Monday, February 1, 2016

Front Porch Decor - Valentine's Edition

Today I'm wrapping up the front porch decor.  The Valentine's stuffies and banner are all complete, so I'm finishing things up with a couple little projects to put on my porch chair.  

I have some scraps of fabric left over from the other two projects, some bigger than others, but definitely enough to make a little pendant bunting.
These are a super quick to put together (30-40 minutes) and there are a lot of different ways to make them.  I'm going to sew two pieces of fabric together for each pendant and then sew it to a ribbon, but I've also used twine and hot glue before if you're not up for a sewing project.  That's how I made this bunting for my daughter's room.
I had very little of the pink Valentine's fabric left and so that kind of determined the size of my triangles.  I need a front and a back piece so I lined up my scraps and cut away with my rotary cutter and straight edge.  You don't have to have those tools to do this project, but it does make it easier. 
The triangle ended up being about 2-1/4" wide at the top and 3-1/2" long.  With my bigger pieces of fabric, I was able to cut it into a strip that was 2-1/4" and then cut those down to 3-1/2" lengths.  That way I could stack several pieces on top of each other and cut them at the same time.

Once all your triangles are cut, place two pieces wrong sides together and sew up one side as close to the raw edge as you dare go.  You don't have to bother with cutting off the threads after each one, you can just make a chain of pendants.  If you would rather, you could leave a wider side seam  and them trim down the edges with pinking shears.
A word of caution here, don't be tempted to sew all the way to the point.  You have to leave enough room for your presser foot to have something to hold on to when you turn your fabric to sew up the other side.  Otherwise this is what happens:
See how the tip of my triangle got pushed down toward the bobbin. This is a bad thing and might cause you to swear! It won't feed through the machine and you'll just end up with a huge knot and a higher blood pressure level.  This is about as far as you want to go before you change directions:
Once all your pendants are sewn together, separate them by clipping the strings and then trim down any fabric overhang you may have.
Line them up in the order you would like.  I don't have even numbers of my fabrics and so I just made my order random.  Stack them up and head back to the sewing machine.
This is where you are going to attach it to your ribbon, lace, or whatever you are using.  Bias tape also works really well for this.  Just leave six inches or so at the end of your trim so that you have room to tie it to something when it is finished.
I didn't really care about how the back side of my bunting looked, so I didn't bother to fold over the trim to cover raw edges on the back.  I just tucked the fabric about half way under the ribbon so that it wasn't sticking out the top and stitched through both.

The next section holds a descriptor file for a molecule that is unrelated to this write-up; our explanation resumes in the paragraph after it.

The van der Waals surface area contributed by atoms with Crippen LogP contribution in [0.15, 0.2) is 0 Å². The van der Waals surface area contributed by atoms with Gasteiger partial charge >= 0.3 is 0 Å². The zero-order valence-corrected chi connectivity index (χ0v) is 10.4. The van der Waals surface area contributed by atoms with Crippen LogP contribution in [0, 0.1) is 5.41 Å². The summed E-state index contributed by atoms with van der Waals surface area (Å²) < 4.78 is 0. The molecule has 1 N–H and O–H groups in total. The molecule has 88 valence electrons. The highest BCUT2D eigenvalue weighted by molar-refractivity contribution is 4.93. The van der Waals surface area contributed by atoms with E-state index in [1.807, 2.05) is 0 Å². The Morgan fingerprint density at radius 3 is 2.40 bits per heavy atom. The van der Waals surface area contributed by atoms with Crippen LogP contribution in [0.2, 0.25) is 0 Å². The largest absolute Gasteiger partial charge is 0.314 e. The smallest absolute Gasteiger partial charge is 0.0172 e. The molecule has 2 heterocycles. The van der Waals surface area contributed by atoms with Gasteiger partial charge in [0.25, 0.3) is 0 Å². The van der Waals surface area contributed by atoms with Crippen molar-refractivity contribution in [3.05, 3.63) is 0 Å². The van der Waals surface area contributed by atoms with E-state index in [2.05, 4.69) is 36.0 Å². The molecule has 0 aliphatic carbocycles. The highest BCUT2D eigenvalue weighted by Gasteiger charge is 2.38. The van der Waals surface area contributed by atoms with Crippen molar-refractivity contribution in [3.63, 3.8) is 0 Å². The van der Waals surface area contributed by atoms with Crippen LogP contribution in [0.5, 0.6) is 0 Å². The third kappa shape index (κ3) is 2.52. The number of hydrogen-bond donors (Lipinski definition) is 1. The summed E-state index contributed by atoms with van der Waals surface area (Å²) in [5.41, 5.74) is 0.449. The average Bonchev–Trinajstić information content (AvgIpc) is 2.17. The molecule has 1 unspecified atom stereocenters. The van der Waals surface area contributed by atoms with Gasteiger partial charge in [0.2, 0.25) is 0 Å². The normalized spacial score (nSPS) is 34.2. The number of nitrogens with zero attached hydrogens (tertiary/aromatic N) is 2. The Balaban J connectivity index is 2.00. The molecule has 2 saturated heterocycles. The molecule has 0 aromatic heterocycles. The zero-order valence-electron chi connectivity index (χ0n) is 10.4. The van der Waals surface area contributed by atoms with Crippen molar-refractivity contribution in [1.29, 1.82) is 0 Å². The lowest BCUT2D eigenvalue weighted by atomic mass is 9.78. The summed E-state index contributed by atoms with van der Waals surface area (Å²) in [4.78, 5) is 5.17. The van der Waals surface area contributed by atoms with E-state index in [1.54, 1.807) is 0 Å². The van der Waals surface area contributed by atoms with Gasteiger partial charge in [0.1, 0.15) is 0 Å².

As I was unraveling the ribbon I made this unpleasant discovery:
Come on man!  That is ridiculous.  I have never encountered this with ribbon before, but it happens all the time with yarn where you'll come upon the knot where the manufacturer join two pieces together.  So annoying!

In order to keep the ends of my ribbon from fraying I used this little helper- a lighter!  I couldn't figure out how to take a picture of myself holding the lighter, the ribbon, and camera all at the same time to show the actual process, so hopefully you can just see the difference.  The top ribbon hasn't been melted yet, and the bottom one has.  It just takes a tiny little touch to the flame and voila!  No more fraying ribbon!
 
Next I wanted to make a little floral piece to put on the seat of my chair.  I had seen one on Pinterest where they used a cone and filled it with flowers and paper hearts and thought it was cute.  I happened to have the grapevine cone as one of my Christmas decorations, and the flowers are from my Fourth of July decorations.
I pulled out the two red flowers and one of the white flowers as well as some leaves to fill the cone.  I think the only trick to flower arranging is making sure to have varying heights.  My mom always said to do everything in odd numbers, but since I didn't have three red flowers, or the space for more flowers, I'm just going with it.  Sorry Mom!

To make the hearts, I found some pink polka dot scrapbook paper I had left over from another project and some wire.  I cut four hearts total, a front and back piece to make two hearts.  My wire wasn't very thick, so I cut a piece long enough to double over.


I used hot glue to stick the wire in between the two layers of paper and then stuck them into my arrangement.

I finished it off with a little baker's twine wrapped around the cone

All done!  I hung the bunting on the back of the chair and put the floral arrangement on the seated, propped up by a large wooden dice.  

Yes, that is snow on the mat.  We live in a tundra.  And on a side note....if you paint your front door black, or any dark color for that matter, I would advise not using a satin finish.  It shows every. single. fingerprint and paw print. What was I thinking? ...Sigh... Can you tell we have little ones at our house?  ha ha
Thanks for visiting and Happy Valentine's Day!

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